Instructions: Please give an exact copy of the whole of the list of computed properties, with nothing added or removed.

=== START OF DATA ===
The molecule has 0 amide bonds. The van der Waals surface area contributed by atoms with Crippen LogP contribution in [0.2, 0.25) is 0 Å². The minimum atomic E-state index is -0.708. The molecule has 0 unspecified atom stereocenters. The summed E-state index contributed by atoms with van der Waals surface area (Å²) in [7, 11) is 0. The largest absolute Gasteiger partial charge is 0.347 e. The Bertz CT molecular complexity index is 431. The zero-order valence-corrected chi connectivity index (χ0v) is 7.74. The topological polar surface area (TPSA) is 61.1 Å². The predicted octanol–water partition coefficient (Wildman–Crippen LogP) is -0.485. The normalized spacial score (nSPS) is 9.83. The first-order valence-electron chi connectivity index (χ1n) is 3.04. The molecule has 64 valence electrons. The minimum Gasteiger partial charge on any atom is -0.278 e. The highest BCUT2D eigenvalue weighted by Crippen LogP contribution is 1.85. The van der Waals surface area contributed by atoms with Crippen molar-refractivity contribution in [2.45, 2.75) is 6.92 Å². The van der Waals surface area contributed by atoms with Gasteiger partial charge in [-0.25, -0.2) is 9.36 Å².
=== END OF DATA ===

The molecule has 0 amide bonds. The van der Waals surface area contributed by atoms with Crippen LogP contribution in [0.2, 0.25) is 0 Å². The minimum atomic E-state index is -0.708. The molecule has 0 unspecified atom stereocenters. The summed E-state index contributed by atoms with van der Waals surface area (Å²) in [7, 11) is 0. The largest absolute Gasteiger partial charge is 0.347 e. The Bertz CT molecular complexity index is 431. The zero-order valence-corrected chi connectivity index (χ0v) is 7.74. The topological polar surface area (TPSA) is 61.1 Å². The predicted octanol–water partition coefficient (Wildman–Crippen LogP) is -0.485. The normalized spacial score (nSPS) is 9.83. The first-order valence-electron chi connectivity index (χ1n) is 3.04. The molecule has 64 valence electrons. The minimum Gasteiger partial charge on any atom is -0.278 e. The highest BCUT2D eigenvalue weighted by Crippen LogP contribution is 1.85. The van der Waals surface area contributed by atoms with Crippen molar-refractivity contribution in [2.45, 2.75) is 6.92 Å². The van der Waals surface area contributed by atoms with Gasteiger partial charge in [-0.25, -0.2) is 9.36 Å².